When I heard that the UN is trying to take over administration of the Internet, I could barely contain my joy.
What a fantastic idea.
Vinton Cerf, one of the fathers of the Internet, has written a New York Times op-ed opposing UN involvement in the internet. This guy must not know very much about the Internet. I mean, there are a hundred good reasons why the UN is the best possible body to supervise the Internet.
Let's look at just the top five, shall we?
Many member nations are in favor of UN control of the internet. Two of the most enthusiastic supporters of the plan are China and Russia.
The great thing about putting China and Russia in charge of the Internet is that it's a virtual guarantee that the free-speech traditions of the Internet will be respected. The citizens of China and Russia have come to know their governments as staunch protectors of free expression, so it's only logical to let them regulate the Internet everywhere.
2. We really need more bodies regulating the Internet
Right now, the governance of the Internet is based upon a "multi-stakeholder" model, with seven non-governmental organizations, such as the Internet Engineering Task Force (IETF) and Internet Corporation for Assigned Names and Numbers (ICANN), having the most responsibility for top-level decisions.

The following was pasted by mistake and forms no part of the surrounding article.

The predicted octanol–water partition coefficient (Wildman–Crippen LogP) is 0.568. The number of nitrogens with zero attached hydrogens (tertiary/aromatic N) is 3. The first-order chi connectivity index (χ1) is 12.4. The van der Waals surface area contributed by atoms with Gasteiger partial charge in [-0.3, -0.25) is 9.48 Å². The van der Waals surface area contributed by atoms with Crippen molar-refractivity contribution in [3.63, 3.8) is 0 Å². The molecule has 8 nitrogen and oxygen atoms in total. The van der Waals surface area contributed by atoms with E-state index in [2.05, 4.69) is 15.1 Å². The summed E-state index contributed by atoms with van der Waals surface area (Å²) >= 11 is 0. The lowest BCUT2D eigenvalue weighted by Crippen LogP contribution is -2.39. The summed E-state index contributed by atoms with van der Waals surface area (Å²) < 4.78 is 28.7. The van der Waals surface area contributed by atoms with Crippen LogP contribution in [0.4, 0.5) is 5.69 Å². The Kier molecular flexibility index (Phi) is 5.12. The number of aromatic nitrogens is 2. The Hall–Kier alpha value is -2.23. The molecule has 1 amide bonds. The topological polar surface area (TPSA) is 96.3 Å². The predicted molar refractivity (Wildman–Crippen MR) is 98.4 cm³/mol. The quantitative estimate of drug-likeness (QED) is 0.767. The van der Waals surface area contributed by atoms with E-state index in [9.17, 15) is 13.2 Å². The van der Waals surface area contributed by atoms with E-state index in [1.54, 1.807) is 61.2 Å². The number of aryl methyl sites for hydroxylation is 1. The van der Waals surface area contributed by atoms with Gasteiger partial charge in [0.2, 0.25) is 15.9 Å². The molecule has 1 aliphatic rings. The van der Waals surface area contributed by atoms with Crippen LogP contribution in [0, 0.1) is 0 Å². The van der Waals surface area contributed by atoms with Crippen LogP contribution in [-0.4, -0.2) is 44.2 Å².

Let's face it, seven organizations -- non-governmental, no less -- just won't do.
We need at least 30, and the apparatus of the UN is poised to provide those 23 additional layers of bureaucracy almost overnight. Nobody can create committees and commissions with the speed of the UN. The UN can also ensure that, under the auspices of the UN's International Telecommunication Union (ITU), each of these 30 organizations can do nothing more than issue resolutions subject to veto by China and Russia.
3. The UN is a highly effective, efficient organization
When I'm stumped by geopolitical challenges and I ask myself "What organization can really get the job done?" my answer is always "The United Nations."
The UN is a take-charge, no-nonsense, cut-through-the-red-tape body that accomplishes its goals as quickly as possible and for the least possible amount of money.
Why, just recently, there was a bloody government crackdown on unrest in Syria. The UN swung into action and tried to issue a resolution. If only that resolution had been passed, Syria would have listened carefully and respectfully.
Unfortunately, the resolution was vetoed by China and Russia.
4. There should never be anything important that governments don't control
The real problem with the current structure of Internet governance is that there are no governments involved, not even the government of North Korea.
As we all know, it's not possible to accomplish anything without multilateral government intervention. Without the UN's helping hand, how could humankind have invented Dropbox, Chia Pets, or the wheel?
Without ongoing UN involvement, how will China be able to veto the creation of .tibet domains?
5. The Internet will work so much better with the UN controlling it
My Internet connection has been slow these past few weeks. I'm confident that the UN can fix the problem.
My friends in IT tell me that, thanks to the latest Russian technology, it is now possible to achieve speeds of more than 300 baud over regular telephone lines using innovative devices known as "acoustic couplers."
This hardware is so efficient it can transfer data at speeds such that you can entirely fill an 8-inch floppy disc in a matter of hours. If only the UN had been put in charge of the internet 20 years ago, we could be at 1,200 baud today.